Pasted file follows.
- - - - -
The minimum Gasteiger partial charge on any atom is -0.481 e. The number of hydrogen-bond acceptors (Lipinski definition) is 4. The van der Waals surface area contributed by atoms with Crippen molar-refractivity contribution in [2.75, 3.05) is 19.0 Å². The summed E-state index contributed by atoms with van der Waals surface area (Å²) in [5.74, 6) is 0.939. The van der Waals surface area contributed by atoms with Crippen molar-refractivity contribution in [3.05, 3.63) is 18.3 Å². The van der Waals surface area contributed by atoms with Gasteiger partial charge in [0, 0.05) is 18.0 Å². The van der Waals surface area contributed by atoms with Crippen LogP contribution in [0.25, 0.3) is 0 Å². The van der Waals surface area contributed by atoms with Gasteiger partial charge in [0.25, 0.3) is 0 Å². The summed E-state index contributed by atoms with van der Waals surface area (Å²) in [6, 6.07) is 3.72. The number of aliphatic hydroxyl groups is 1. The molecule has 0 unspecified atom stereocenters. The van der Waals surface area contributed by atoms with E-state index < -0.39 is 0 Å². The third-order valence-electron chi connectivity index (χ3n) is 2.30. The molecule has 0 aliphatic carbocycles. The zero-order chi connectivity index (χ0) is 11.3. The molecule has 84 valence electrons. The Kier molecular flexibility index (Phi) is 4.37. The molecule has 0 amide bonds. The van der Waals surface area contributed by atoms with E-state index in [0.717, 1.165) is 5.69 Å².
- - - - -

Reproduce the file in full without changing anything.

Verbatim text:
The minimum Gasteiger partial charge on any atom is -0.481 e. The number of hydrogen-bond acceptors (Lipinski definition) is 4. The van der Waals surface area contributed by atoms with Crippen molar-refractivity contribution in [2.75, 3.05) is 19.0 Å². The summed E-state index contributed by atoms with van der Waals surface area (Å²) in [5.74, 6) is 0.939. The van der Waals surface area contributed by atoms with Crippen molar-refractivity contribution in [3.05, 3.63) is 18.3 Å². The van der Waals surface area contributed by atoms with Gasteiger partial charge in [0, 0.05) is 18.0 Å². The van der Waals surface area contributed by atoms with Crippen LogP contribution in [0.25, 0.3) is 0 Å². The van der Waals surface area contributed by atoms with Gasteiger partial charge in [0.25, 0.3) is 0 Å². The summed E-state index contributed by atoms with van der Waals surface area (Å²) in [6, 6.07) is 3.72. The number of aliphatic hydroxyl groups is 1. The molecule has 0 unspecified atom stereocenters. The van der Waals surface area contributed by atoms with E-state index < -0.39 is 0 Å². The third-order valence-electron chi connectivity index (χ3n) is 2.30. The molecule has 0 aliphatic carbocycles. The zero-order chi connectivity index (χ0) is 11.3. The molecule has 84 valence electrons. The Kier molecular flexibility index (Phi) is 4.37. The molecule has 0 amide bonds. The van der Waals surface area contributed by atoms with E-state index in [0.717, 1.165) is 5.69 Å².